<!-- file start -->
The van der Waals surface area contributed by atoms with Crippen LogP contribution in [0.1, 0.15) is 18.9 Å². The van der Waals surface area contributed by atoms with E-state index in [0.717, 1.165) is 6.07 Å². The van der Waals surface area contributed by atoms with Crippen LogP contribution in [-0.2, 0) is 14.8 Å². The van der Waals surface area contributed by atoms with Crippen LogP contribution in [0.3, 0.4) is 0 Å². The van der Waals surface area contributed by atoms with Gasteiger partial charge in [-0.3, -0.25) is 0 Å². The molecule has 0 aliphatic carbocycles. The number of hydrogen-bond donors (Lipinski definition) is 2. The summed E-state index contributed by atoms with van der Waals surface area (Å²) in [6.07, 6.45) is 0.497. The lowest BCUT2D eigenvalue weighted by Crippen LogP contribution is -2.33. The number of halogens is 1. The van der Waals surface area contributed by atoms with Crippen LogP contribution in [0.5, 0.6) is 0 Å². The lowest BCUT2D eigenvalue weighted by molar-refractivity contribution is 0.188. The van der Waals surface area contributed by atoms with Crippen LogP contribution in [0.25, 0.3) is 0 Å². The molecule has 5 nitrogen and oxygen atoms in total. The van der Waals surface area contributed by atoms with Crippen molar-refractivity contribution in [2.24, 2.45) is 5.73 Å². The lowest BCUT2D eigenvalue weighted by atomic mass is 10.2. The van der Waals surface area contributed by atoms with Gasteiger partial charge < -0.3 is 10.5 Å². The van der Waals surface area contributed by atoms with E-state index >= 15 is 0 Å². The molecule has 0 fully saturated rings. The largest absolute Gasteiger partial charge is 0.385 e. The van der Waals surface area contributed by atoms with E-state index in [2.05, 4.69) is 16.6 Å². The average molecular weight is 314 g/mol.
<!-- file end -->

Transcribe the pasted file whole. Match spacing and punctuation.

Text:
The van der Waals surface area contributed by atoms with Crippen LogP contribution in [0.1, 0.15) is 18.9 Å². The van der Waals surface area contributed by atoms with E-state index in [0.717, 1.165) is 6.07 Å². The van der Waals surface area contributed by atoms with Crippen LogP contribution in [-0.2, 0) is 14.8 Å². The van der Waals surface area contributed by atoms with Crippen LogP contribution in [0.3, 0.4) is 0 Å². The van der Waals surface area contributed by atoms with Gasteiger partial charge in [-0.3, -0.25) is 0 Å². The molecule has 0 aliphatic carbocycles. The number of hydrogen-bond donors (Lipinski definition) is 2. The summed E-state index contributed by atoms with van der Waals surface area (Å²) in [6.07, 6.45) is 0.497. The lowest BCUT2D eigenvalue weighted by Crippen LogP contribution is -2.33. The number of halogens is 1. The van der Waals surface area contributed by atoms with Crippen LogP contribution in [0.5, 0.6) is 0 Å². The lowest BCUT2D eigenvalue weighted by molar-refractivity contribution is 0.188. The van der Waals surface area contributed by atoms with Crippen LogP contribution in [0.25, 0.3) is 0 Å². The molecule has 5 nitrogen and oxygen atoms in total. The van der Waals surface area contributed by atoms with Crippen molar-refractivity contribution in [2.24, 2.45) is 5.73 Å². The lowest BCUT2D eigenvalue weighted by atomic mass is 10.2. The van der Waals surface area contributed by atoms with Gasteiger partial charge < -0.3 is 10.5 Å². The van der Waals surface area contributed by atoms with E-state index >= 15 is 0 Å². The molecule has 0 fully saturated rings. The largest absolute Gasteiger partial charge is 0.385 e. The van der Waals surface area contributed by atoms with E-state index in [2.05, 4.69) is 16.6 Å². The average molecular weight is 314 g/mol.